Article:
But DeFi still has its work cut out, according to Alex Mashinsky, CEO of Celsius Network. "DeFi projects must build on-ramps -- including better user interfaces, accessible products and services, and stablecoins -- that make it easier for people who don’t know much about cryptocurrency to easily buy digital assets and participate in decentralized financial services.”
6. Blockchain will compete at the Olympic Games
As Tokyo limbers up to host the next summer Olympics, so is blockchain. Mitsubishi Estate, which manages nearly a third of all the buildings in Tokyo's business district, has teamed up with electronics giant Fujitsu to offer blockchain-secure data sharing between restaurants, hotels and other companies during the month-long sporting extravaganza.
The premise is that with the deluge of millions of people in a city with a population of 37 million, the city’s ability to go about its business will grind to a crawl. Being able to seamlessly check people’s reservations at restaurants, hotels and tourist experiences however, could help reduce waiting times and improve efficiency. Mitsubishi Estate is also working with multinational conglomerate SoftBank to help process the data on the blockchain.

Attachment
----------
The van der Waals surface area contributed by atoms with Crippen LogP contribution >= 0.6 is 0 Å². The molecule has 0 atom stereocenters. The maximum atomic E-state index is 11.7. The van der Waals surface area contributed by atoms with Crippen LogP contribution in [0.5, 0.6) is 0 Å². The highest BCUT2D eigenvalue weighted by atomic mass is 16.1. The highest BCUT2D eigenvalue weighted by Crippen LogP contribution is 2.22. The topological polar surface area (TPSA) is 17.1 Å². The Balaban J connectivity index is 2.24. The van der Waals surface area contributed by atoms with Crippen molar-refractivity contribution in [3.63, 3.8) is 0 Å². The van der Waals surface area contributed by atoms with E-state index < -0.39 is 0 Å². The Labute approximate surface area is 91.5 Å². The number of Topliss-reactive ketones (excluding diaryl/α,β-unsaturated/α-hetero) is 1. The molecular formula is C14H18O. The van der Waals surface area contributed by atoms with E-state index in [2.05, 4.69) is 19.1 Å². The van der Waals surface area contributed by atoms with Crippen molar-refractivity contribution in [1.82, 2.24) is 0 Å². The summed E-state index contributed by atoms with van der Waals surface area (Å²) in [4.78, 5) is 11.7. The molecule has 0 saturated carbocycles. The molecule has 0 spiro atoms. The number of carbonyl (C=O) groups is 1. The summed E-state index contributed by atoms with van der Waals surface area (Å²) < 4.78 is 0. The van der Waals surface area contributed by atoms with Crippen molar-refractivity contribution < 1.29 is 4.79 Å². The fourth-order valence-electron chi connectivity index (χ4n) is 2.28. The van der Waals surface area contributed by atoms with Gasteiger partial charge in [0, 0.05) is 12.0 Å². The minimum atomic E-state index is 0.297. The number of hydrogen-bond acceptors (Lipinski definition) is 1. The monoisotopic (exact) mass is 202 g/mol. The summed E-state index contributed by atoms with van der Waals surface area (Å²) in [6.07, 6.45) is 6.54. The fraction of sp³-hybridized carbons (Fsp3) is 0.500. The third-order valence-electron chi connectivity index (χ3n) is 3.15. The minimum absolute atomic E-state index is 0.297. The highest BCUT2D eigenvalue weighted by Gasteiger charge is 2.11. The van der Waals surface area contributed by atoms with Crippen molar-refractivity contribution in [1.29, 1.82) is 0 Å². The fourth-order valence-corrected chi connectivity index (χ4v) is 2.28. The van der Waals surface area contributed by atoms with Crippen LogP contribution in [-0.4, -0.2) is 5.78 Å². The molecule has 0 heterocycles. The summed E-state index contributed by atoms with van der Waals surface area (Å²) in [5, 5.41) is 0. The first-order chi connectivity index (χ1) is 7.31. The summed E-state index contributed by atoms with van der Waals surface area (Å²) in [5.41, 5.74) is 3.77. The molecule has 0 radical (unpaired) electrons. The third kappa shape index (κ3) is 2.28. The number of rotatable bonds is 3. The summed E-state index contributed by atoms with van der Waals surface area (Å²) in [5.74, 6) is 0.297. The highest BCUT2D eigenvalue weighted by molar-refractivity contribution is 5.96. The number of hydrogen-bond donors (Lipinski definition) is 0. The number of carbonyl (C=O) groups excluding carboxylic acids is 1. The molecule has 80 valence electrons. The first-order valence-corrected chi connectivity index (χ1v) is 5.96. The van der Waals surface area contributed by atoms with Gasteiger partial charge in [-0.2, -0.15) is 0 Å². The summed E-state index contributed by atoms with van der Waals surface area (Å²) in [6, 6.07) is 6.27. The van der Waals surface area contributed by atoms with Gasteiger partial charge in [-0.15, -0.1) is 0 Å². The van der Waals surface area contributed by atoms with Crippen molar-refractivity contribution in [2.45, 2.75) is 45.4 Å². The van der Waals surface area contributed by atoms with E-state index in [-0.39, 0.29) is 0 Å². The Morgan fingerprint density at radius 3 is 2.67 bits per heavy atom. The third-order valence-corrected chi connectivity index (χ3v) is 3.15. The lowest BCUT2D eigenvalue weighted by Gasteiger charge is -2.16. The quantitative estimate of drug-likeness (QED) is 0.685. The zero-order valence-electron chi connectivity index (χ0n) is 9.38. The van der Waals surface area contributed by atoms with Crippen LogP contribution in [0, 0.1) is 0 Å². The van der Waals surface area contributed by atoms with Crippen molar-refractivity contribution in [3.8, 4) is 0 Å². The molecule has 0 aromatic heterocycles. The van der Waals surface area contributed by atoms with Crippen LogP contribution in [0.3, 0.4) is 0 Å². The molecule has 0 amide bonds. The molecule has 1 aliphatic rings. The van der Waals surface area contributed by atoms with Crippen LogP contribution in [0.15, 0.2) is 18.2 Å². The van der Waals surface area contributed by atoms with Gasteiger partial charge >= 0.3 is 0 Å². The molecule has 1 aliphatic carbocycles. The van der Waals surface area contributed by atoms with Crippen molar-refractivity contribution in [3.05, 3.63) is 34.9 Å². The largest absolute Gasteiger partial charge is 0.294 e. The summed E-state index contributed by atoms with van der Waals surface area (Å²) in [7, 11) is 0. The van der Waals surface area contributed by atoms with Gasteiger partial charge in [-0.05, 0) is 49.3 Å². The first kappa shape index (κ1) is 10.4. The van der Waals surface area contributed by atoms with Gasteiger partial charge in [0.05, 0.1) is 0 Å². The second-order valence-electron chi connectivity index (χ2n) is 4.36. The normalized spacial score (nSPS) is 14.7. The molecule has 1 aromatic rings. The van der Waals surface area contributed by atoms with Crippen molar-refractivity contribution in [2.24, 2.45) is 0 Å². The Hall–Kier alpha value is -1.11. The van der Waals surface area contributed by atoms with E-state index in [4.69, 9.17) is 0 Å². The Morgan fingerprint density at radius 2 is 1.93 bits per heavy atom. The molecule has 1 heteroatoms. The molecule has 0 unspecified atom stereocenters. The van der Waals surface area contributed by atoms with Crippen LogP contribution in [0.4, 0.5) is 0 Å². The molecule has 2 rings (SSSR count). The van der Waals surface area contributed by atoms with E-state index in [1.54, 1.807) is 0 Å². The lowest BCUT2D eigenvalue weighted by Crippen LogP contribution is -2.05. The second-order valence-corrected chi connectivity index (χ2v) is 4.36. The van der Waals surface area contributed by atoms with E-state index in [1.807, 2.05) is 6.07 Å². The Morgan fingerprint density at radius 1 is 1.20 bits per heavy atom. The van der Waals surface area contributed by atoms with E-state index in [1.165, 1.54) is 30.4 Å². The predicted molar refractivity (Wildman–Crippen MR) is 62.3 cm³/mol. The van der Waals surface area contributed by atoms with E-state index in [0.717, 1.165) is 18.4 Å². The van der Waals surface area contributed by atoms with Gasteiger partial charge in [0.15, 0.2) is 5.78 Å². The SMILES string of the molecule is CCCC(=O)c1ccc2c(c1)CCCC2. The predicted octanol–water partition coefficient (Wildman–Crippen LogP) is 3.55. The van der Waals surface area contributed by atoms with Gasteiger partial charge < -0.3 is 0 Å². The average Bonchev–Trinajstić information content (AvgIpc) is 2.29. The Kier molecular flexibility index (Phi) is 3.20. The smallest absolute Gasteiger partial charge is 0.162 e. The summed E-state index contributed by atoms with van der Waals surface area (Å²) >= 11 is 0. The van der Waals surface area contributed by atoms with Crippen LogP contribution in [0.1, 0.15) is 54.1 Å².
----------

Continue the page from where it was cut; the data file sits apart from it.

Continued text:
Future hosts Paris have also been talking up their blockchain implementations, ahead of their hosting the Games in 2024. In a report by Jean Pierre Landau, France’s cryptocurrency task force chief, he said there was potential to use tokens at the Olympics to help combat ticket fraud, adjust ticket prices in real time to increase demand and even help prevent the mis-allocation of medications to athletes.